With each passing year, the dynasty fantasy football landscape continues to grow. Managers new to the format could be heading into their first rookie draft with very little idea of how it functions or what strategy they should deploy.
While we continue the series on explaining how different aspects of dynasty fantasy football work, let’s dive into dynasty rookie drafts. What are they? How do they work? And what do you need to know to prepare?
Explaining Dynasty Rookie Drafts and How They Work
If you ask most dynasty fantasy football managers what their favorite time of the year is, rookie draft season is probably the answer. Drafting the incoming prospects is one of the biggest appeals of dynasty leagues.
For most dynasty leagues, the rookie draft comes after free agency and the NFL Draft.
After the initial startup draft, rookie drafts are how teams add much-needed youth and upside to their current rosters. Whether it is the first, second, or 10th year of your dynasty league, the rookie draft is incredibly important for your long-term success. It is the only time in which you have complete control over adding players to your roster. Get it right, and you could find yourself poised to dominate for a half-decade.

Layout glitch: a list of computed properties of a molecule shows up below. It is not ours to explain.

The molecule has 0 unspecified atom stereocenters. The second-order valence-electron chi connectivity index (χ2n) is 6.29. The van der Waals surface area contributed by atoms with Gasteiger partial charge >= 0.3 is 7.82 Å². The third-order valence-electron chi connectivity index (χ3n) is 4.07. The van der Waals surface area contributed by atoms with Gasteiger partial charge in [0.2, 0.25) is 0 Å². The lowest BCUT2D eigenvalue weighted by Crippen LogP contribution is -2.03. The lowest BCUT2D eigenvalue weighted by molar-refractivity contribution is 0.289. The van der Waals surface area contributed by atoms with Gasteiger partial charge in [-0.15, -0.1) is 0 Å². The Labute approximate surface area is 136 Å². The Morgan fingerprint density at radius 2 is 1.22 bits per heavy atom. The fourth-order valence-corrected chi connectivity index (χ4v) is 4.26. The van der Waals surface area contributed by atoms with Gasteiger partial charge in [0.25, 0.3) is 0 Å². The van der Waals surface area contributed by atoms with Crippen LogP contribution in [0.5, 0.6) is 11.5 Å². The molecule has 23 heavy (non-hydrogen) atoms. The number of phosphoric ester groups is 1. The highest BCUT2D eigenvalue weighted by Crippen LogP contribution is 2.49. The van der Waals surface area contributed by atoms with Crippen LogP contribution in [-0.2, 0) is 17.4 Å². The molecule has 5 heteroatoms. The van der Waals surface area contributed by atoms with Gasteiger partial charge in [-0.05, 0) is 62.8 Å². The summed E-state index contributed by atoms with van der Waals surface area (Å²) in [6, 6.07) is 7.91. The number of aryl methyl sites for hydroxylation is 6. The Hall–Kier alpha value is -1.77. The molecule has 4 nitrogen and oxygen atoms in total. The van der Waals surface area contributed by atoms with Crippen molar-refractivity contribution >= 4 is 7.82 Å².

One way or another, the dynasty rookie draft will drastically impact the trajectory of your team as, after the initial startup, the dynasty rookie draft is the only time to add players (not including waivers or trades).
What Dictates the Order of a Dynasty Rookie Draft?
This can vary from league to league and will allow for some creativity with how leagues determine the draft order. The most common determinant is the previous season’s results, with the order being the reverse of the standings. The manager who finished last goes first, and the champion will have the last pick.
This system inevitably incentivizes tanking. If you can’t make the playoffs, you are better off coming in last. To combat this, some leagues use a lottery, similar to what you see in the NBA or NHL. This would give the bottom teams a higher chance at securing the No. 1 overall pick, but it wouldn’t be a guarantee.
Of course, there’s still no real benefit to coming in seventh (assuming a 12-team league). You still want as many balls in the lottery pool as possible. As a result, another system I’ve seen is having the last six picks be the reverse order of the standings (i.e., playoff results), but the first six picks are the order of the standings.